The following article about my new play Willpower was first published in the August 2014 issue of the Marquette Monthly and online at: http://www.mmnow.com/z_current_a/b/c/arts.html#wilbri
‘Willpower’ Brings Marquette’s Ossified Man to Stage
by Tyler Tichelaar
When Kaye Hiebel and Jessica Red Bays asked me to write a play as a fundraiser for the Marquette Regional History Center, I was hesitant, considering myself a novelist, not a playwright. But when they shared with me their vision of bringing Will Adams’ story to the stage, I instantly saw its dramatic possibilities and how it would speak to modern audiences as a true tale of overcoming adversity.
I already knew the basics of Will Adams’ story. He was born in 1878 and adopted as a young child by prominent Marquette businessman Sidney Adams and his wife Harriet. Will was a talented singer in the boys choir at St. Paul’s Episcopal Church, played baseball, and by the time he was a teenager, was considered a literary expert by Marquette residents.
But in his late boyhood, Will developed a life-changing disability. The tissues in his legs began to harden until they became immoveable—a disease the Victorians termed ossification. Numerous doctors were consulted, but none could explain the disease’s cause.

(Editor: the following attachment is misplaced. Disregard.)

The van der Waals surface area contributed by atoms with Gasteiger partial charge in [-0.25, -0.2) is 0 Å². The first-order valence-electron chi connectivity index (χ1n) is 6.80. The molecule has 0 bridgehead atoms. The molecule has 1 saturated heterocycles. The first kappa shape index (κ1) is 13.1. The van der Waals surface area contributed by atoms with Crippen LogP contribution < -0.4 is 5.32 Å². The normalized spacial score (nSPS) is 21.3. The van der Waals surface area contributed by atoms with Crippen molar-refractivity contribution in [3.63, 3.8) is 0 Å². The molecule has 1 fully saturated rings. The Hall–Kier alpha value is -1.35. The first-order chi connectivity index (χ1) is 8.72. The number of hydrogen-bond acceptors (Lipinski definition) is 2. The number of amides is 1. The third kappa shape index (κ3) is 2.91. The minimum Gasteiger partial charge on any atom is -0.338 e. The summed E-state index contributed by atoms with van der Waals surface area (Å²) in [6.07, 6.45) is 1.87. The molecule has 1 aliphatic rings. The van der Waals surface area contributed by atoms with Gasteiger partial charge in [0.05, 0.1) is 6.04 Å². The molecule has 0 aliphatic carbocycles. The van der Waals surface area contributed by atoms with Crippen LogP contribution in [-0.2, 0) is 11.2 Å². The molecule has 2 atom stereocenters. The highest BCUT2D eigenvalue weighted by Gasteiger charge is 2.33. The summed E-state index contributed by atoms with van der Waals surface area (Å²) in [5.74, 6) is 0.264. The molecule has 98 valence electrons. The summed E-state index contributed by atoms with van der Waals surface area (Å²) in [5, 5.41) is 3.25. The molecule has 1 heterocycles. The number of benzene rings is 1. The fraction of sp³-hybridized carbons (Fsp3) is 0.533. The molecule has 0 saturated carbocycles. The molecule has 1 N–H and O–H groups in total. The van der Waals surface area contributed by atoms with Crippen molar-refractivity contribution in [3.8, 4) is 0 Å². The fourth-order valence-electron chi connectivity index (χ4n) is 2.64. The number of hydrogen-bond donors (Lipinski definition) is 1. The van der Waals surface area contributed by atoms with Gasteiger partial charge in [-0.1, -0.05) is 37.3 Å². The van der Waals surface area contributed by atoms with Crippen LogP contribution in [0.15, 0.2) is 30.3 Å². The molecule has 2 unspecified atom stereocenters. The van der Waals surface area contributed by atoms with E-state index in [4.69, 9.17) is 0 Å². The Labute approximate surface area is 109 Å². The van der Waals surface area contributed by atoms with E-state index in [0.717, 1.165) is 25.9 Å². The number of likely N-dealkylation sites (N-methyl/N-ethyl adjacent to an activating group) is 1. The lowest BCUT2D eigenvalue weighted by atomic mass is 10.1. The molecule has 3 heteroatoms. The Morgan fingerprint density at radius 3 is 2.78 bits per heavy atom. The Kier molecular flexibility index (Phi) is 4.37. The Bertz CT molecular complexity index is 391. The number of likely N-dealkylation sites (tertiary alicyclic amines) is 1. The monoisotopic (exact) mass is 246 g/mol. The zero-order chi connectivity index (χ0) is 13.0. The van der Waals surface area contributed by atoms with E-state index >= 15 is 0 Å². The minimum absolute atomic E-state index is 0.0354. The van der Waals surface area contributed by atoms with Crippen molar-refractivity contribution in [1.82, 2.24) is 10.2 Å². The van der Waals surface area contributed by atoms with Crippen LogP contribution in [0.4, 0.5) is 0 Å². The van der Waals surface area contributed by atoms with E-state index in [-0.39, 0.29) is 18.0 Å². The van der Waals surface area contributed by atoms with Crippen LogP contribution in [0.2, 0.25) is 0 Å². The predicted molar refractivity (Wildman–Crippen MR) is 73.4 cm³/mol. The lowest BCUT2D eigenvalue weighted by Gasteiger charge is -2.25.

For most active boys, the diagnosis would have been earth-shattering. But Will took it as a challenge to accomplish all he could before the ossification took over his entire body. For as long as possible, he employed his hands, drawing countless cartoons of notable locals such as Nathan Kaufman and Peter White. He wrote poetry and essays and began the magazine CHIPS, illustrating it himself. Unable to sell magazine ads in person, he did it over the telephone, eventually having an attendant hold the receiver for him.
One of Will’s frequent visitors was his good friend Norma Ross, a music teacher in the Marquette Public Schools. In 1905, Will and Norma wrote an operetta titled Miss D.Q. Pons. Will composed the music in his head and hummed the tunes for Norma, who wrote down the notes. Later, Norma starred in the production, which toured the Upper Peninsula. Will attended the performances, traveling by railroad in a portable bed.
Will’s positive attitude and creative abilities made him not only popular with locals, but he won the respect of famous people such as actress Lillian Russell, who visited him when she came to perform at the Marquette Opera House. Russell was impressed by Will’s cheerfulness, despite his being blind by then, and he sang one of his songs for her. Not long before his death in 1909, Will told a Detroit Free Press reporter who interviewed him, “Don’t call me a cripple when you write your story, and don’t say I am bedridden. I don’t like those expressions. They put a fellow off, you know…. Had it been otherwise, I might have become the subject of a trust investigation committee or a bank president. And I’d rather be literary than sordid any day.”